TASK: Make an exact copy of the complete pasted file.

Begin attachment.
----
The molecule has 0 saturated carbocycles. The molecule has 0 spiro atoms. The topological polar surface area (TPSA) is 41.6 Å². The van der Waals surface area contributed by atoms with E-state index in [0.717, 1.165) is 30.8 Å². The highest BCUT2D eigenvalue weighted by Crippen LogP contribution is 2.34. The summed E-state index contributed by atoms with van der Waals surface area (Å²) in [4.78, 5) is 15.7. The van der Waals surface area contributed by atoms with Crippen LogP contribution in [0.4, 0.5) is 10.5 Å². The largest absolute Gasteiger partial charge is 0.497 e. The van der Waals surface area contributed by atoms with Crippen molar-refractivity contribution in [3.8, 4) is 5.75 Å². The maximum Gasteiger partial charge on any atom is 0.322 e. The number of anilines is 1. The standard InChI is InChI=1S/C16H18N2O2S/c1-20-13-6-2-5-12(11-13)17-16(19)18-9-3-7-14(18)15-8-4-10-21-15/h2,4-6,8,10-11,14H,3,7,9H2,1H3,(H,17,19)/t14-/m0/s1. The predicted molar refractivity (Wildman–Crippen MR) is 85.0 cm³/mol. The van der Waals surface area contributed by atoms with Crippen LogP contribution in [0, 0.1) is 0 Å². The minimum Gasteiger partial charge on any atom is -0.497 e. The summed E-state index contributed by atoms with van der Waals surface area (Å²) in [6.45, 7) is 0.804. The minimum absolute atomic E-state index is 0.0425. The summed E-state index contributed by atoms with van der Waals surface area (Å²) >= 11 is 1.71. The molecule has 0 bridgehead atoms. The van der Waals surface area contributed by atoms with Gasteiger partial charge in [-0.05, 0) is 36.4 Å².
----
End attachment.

The molecule has 0 saturated carbocycles. The molecule has 0 spiro atoms. The topological polar surface area (TPSA) is 41.6 Å². The van der Waals surface area contributed by atoms with E-state index in [0.717, 1.165) is 30.8 Å². The highest BCUT2D eigenvalue weighted by Crippen LogP contribution is 2.34. The summed E-state index contributed by atoms with van der Waals surface area (Å²) in [4.78, 5) is 15.7. The van der Waals surface area contributed by atoms with Crippen LogP contribution in [0.4, 0.5) is 10.5 Å². The largest absolute Gasteiger partial charge is 0.497 e. The van der Waals surface area contributed by atoms with Crippen molar-refractivity contribution in [3.8, 4) is 5.75 Å². The maximum Gasteiger partial charge on any atom is 0.322 e. The number of anilines is 1. The standard InChI is InChI=1S/C16H18N2O2S/c1-20-13-6-2-5-12(11-13)17-16(19)18-9-3-7-14(18)15-8-4-10-21-15/h2,4-6,8,10-11,14H,3,7,9H2,1H3,(H,17,19)/t14-/m0/s1. The predicted molar refractivity (Wildman–Crippen MR) is 85.0 cm³/mol. The van der Waals surface area contributed by atoms with Crippen LogP contribution in [0, 0.1) is 0 Å². The minimum Gasteiger partial charge on any atom is -0.497 e. The summed E-state index contributed by atoms with van der Waals surface area (Å²) in [6.45, 7) is 0.804. The minimum absolute atomic E-state index is 0.0425. The summed E-state index contributed by atoms with van der Waals surface area (Å²) >= 11 is 1.71. The molecule has 0 bridgehead atoms. The van der Waals surface area contributed by atoms with Gasteiger partial charge in [-0.05, 0) is 36.4 Å².